Yay for Mistakes! Part 11 | Dealing With Critical Words From Mistakes

This is the last part of this series. We’ve talked about how to respond to our own mistakes, the mistakes of our children, and others. Today is about how to respond to someone pointing out our mistakes in a critical manner.


You know the feeling. You are trying to do your best and someone starts shooting words that send you for a loop. Words that make you want to hide in the back of the coat closet. Words that cause you to start doubting yourself and think something is wrong with you. Words that snatch your smile, send your emotions for a look, and erase your worth away in an instant. Words that bruise you, but leave no outward mark.

These words don’t have to be swearing words. Or I hate you words.

They hurt and bruise because at the heart of the words is criticism. A superiority. A putting you down and pointing out what is wrong about you, but not in a loving or constructive way. These words pin you down like a specimen and provide no grace or room to wiggle free.

They are often casual comments thrown out to bait you. To communicate that you are a failure. Your job was not good enough. You have room for improvement. You made a big honking mistake and by gum they are going to be the one to point it out to you in giant living color.

Sometimes they are deliberate, other times not. They can be masked in humor. They can come from mates, children, colleagues, parents, ex’s, bosses, instructors, neighbors. Often, they come from someone who knows you pretty well. Sometimes it becomes a pattern and it happens over and over.

Your boss criticizing your punctuation mistakes in emails.

You mother in law criticizing your housekeeping.

A colleague asking why you always have to be a party pooper.

An acquaintance criticizing your new dress.

A relative questioning your decisions, big and little.

The neighbor criticizing your schooling choice.

A friend pointing out your proclivity to be late.

The event coordinator reminding that you brought a pie and not a salad, like you signed up for.

Now last time I checked, being a party pooper, bringing pie instead of salad, or being late (along with most of the things they are likely to mention) are not sins,  punishable by city ordinances, or even things for which you can get arrested and residing behind bars.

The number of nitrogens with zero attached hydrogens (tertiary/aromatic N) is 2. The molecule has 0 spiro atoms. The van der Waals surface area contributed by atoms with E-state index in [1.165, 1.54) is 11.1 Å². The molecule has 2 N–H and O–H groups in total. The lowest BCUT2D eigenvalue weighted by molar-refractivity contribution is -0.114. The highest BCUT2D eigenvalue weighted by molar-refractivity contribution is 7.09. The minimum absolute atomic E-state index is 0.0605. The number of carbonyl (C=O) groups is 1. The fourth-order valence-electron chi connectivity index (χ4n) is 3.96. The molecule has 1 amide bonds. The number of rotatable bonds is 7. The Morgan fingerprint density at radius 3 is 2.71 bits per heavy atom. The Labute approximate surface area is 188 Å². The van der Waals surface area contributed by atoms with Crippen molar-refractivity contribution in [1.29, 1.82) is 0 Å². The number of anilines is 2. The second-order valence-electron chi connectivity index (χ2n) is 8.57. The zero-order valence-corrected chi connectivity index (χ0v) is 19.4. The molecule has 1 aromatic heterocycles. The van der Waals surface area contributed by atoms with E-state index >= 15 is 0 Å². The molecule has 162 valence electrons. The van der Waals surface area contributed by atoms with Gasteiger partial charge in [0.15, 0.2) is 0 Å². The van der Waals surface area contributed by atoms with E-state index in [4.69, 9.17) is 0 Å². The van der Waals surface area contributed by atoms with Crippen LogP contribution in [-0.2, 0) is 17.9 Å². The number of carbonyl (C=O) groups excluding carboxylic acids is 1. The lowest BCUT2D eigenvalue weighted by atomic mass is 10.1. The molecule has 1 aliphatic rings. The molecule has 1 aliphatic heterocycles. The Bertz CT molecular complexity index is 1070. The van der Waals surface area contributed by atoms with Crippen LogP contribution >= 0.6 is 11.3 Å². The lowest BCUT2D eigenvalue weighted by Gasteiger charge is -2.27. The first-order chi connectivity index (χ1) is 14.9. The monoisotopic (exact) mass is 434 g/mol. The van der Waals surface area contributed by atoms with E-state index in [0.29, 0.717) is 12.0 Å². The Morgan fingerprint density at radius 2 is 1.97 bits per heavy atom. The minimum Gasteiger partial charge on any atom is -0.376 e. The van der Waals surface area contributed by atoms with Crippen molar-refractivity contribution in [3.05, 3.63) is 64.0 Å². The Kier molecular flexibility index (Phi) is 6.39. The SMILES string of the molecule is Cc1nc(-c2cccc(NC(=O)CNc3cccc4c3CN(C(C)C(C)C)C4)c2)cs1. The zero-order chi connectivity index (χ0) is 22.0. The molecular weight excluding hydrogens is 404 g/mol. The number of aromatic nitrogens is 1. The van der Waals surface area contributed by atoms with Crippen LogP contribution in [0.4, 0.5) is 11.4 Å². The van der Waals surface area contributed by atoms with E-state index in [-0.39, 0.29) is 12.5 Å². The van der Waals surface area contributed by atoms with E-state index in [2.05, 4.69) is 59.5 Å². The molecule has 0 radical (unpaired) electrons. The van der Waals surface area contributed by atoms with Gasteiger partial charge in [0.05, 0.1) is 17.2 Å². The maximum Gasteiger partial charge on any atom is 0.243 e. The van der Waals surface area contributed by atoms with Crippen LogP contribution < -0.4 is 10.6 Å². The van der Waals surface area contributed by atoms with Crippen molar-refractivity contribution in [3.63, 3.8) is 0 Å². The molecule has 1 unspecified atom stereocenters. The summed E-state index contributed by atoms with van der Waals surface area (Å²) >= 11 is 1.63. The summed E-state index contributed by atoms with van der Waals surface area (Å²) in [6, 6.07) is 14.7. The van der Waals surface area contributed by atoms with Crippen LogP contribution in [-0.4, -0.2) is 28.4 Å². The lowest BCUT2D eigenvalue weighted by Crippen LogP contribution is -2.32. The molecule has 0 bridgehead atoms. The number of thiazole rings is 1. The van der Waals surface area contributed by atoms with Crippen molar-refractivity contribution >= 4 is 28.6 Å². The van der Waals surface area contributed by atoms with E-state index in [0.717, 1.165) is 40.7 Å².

Most of the time you haven’t done anything terribly wrong, but their words make you feel small, in the wrong, and like you have committed some horrible thing because they are pointing out what they consider your flaws, your mistakes, and your habits that they dislike. You hear their critical aha-I-caught-you-words and suddenly bells are clanging in your head and your emotions are shooting out of the starting gate.

The power of words.

So why do their words send emotions skyrocketing and worth crashing?

Often, their words are hitting upon a sore spot. If our mother criticized our choice of clothes growing up, we will probably react differently to criticism of our clothes then someone whose clothing choices were validated. Words can instantly evoke unpleasant (and pleasant) memories and arouse the emotions that memory carries. Words can have different effects on different people. The same words crush one person, while another person is able to brush them off and laugh at their absurdity.

Our upbringing can affect the way we hear and interpret the words. If we were raised with the expectation of striving for perfection, criticism and a pointing out of our mistakes will often be harder for us than someone who was raised with the standard of grace and encouragement. If we were criticized for our flaws and mistakes when children, we often spend the rest of our life trying to avoid making mistakes and showing our flaws to others.

Keep track. Are your most sensitive spots, when it comes to criticism and words hurting you, areas you were not allowed to falter or be human in at some point in your life? Were grace and understanding lacking from those same areas?

Knowing which areas words have power over us, is helpful in not letting them blindside and control you.

How we let critical words harm us.

When we base our day, our worth, or our self-esteem on what we do and don’t do, or our performance, then critical words will harm us. We will cower and think the person is pointing a finger at us in condemnation. Or we may rise up in anger and attack them.

Building our worth on what others think and say to us often causes us to wander down the road of self-doubt when we hear critical words. Self-doubt can be a lonely road. We wonder how someone can love us when we are failing. Not perfect enough or good enough. This may lead us to question whether we are lovable. And why would someone love us? Which can lead to how could God love me?

Rising up in anger will isolate us from the person and often convince them of nothing more than their current opinion.

Both responses leave us feeling worse than before.

To stop this cycle, we need to have a plan of action.

Base your worth on what is true.

During his temptation, Jesus fought Satan with scripture. Scripture is truth. It is power.

Remind yourself of God’s truth when you feel yourself sliding down into despair from the words of another. When you feel your temperature rise and you want to toss the person three blocks to the north.

Say these words to yourself until you can own and believe them:

God loves me mistakes, flaws, sins and all. Just the way I am. (You love your child, pet, mate, parent, or friend the way they are. You don’t say, I will love you when you quit doing X and Y. God is the same, only to some mega exponent power.)

He calls me beloved; valuable.